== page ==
This story appeared in the Detroit Free Press on Feb. 28, 1969. Despite flaws (like calling the group Pogo when, of course they were Poco) I've left the article as it appeared.
How did I meet Neil? I was in Ottawa, waiting for my green card to go through so I could move to Detroit. Neil was doing a solo, acoustic tour of folk clubs after the Buffalo Springfield had broken up and before he started his huge solo career. He played the small folk club Le Hibou in Ottawa, and I went over one afternoon while Neil was hanging around, doing a sound check etc. He was completely alone and when I showed up unannounced he just invited me into the dressing room where we chatted for a long time. When I moved to Detroit it was the first story I did for the Free Press where I worked for the next two years or so. An exclusive interview with Neil Young. Not a bad start.
We had met a couple of years before when the Buffalo Springfield had played in San Francisco. I heard them being interviewed on the radio, heard the Canadian accents and new I had to do a story on them. Somehow I hooked up with their managers (at the time the same managers as Sonny and Cher) and I went into SF, met the band and did a story on them. The Ottawa Journal printed it. Of course I found out there were three Canadians in the band including the drummer who was from Ottawa. Easy sell. What do I remember of that first interview?.....their roadie was the first male I saw use a hair dryer. :) The things you remember. Of course I also remember seeing them play in a little club in Hayward, Ca. I loved their music. Still do.
Detroit Free Press.... Friday, Feb. 28, 1969
Neil Young; On His Own...In His Own Special Way.
by Mike Gormley
Free Press Youth Writer
Neil Young is into doing things his own way.
There was a time when the ex-guitarist-composer-singer for the Buffalo Springfield was quiet and unassuming.
Once when the Springfield were about to go on stage in San Francisco--this was in their early days of success--several policemen came to escort the group to the stage area. Neil told them it wasn't necessary and mentioned he felt stupid. Upon his return to the dressing room he couldn't believe it, "but I was glad those cops were there."
Now Neil knows what's going on. He doesn't mind talking about most things, including the break up of The Buffalo Springfield.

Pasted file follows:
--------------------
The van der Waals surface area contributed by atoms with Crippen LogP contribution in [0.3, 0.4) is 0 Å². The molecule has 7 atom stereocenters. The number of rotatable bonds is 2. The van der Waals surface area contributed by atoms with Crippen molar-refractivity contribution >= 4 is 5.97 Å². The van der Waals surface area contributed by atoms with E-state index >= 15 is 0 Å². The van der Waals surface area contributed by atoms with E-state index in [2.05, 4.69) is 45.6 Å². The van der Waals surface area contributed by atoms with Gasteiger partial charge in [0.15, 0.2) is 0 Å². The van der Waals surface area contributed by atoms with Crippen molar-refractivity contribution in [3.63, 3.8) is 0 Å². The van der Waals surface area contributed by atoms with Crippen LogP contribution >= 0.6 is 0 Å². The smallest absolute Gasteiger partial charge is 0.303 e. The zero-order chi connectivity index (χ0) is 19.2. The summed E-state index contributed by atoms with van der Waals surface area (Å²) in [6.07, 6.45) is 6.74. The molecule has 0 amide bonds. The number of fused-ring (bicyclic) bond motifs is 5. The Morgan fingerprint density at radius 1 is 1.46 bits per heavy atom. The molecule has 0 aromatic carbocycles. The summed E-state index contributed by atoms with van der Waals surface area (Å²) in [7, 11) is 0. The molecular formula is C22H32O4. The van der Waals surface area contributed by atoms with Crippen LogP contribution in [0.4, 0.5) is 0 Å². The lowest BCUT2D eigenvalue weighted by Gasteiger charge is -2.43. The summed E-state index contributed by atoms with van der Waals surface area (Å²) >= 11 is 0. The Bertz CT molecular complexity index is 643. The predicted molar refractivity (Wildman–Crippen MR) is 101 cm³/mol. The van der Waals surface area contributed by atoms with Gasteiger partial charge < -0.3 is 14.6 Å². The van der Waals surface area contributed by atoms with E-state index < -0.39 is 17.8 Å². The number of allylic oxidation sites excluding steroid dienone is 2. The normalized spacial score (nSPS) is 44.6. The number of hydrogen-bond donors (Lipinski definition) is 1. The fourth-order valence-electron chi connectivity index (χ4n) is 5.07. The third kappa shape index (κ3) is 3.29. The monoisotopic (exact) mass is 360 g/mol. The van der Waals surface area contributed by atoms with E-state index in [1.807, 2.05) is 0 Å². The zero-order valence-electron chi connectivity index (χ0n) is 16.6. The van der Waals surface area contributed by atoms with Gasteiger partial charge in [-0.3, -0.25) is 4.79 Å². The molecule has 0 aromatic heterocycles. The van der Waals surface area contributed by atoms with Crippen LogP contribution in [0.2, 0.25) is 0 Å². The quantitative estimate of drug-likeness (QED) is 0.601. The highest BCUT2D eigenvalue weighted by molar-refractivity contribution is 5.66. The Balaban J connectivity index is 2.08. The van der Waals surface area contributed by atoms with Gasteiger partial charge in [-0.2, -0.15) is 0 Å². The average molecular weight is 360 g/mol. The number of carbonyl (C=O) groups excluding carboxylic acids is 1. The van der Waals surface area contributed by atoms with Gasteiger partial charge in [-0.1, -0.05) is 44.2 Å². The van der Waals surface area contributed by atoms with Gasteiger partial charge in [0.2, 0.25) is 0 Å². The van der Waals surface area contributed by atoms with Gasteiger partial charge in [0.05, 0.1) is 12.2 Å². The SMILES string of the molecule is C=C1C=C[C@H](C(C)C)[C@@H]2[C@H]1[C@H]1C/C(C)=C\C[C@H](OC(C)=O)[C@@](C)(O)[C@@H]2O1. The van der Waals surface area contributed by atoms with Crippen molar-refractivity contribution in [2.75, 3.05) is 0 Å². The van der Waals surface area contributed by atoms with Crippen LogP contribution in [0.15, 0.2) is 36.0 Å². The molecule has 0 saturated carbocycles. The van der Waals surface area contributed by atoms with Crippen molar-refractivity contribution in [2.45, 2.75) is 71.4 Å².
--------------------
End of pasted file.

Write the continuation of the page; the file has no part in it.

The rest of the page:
"I went to California from Toronto with no idea of joining a group. It just happened and was good. Then we had management problems and, well things just came to an end."
The Buffalo Springfield was considered one of the best bands in the business. "I can't think of another band that was better," Neil said. "There were some as good, but none better. There was a lot going on in terms of creativity, except Dewey," (Springfield drummer Dewey Martin). "He was one of the reasons the group broke up.We just couldn't hack him anymore. He was on an ego thing and thought he could sing and always wanted to. It just bugged the hell out of us. If he hadn't been a darn good drummer the group wouldn't have had him."
None of The Springfield have lost real contact with each other, except possibly Dewey. Steve's into something with Eric Clapton and Stevie Winwood; a new group called Pogo is made up of ex-Springfield members and Dewey has started a group called The New Buffalo. "That group has a limited existence. None of them write or really create. They're probably just a Las Vegas showband. That's about where Dewey's at."
Very definitely an artist, Neil has strong words about those who don't contribute to music. "The Cream were a commercial group. They said they weren't in it for success or money but that's just not true. Everything they did was aimed at the record buyer. Hendrix is the man. He's a great guitarist and a wild show man, and he creates. The Cream wrote tunes but they didn't create anything new."
A suggestion commercial groups aren't bad just because they are commercial brought agreement from Neil, and an explanation why many such groups are considered the lower class musician.
"Paul Revere and the Raiders were strictly a money making group. But, until Paul fired a couple of guys for smoking pot, they were great. They were a driving group and had things to say at the same time. 'Kicks' is a good record and it added something to the music scene. It's when commercial groups don't mean anything they are looked down upon."
Neil's main problem right now is to let the past stay in its place. "It will be a while before people forget The Buffalo springfield, I know that. But someday they'll be asking me about what's going on now."
Presently Neil has a new back up group, The Crazy Horse, and a new album. "The album is all me except for one tune written by Jack Nitzsche. I'd like to make it as a single artist because it would be different. Groups come and go so a single artist would be refreshing." The Crazy Horse isn't heard on this album. "I'm nervous about the whole thing. It's like I've never been near the upper reaches of the music business before."
"I'm working on a new album now. One side I'll be alone and the other side will feature the group."
He's very deep. In his writing, such as "Mr. Soul", "Broken Arrow", "On The Way Home", and "I Am A Child" his thoughts go beyond simple words and simple music. In a way Neil has embarked on a new career.
Actually Neil Young is still rather quiet but not really unassuming. He has become somewhat outspoken.
It must be all part of doing it his way.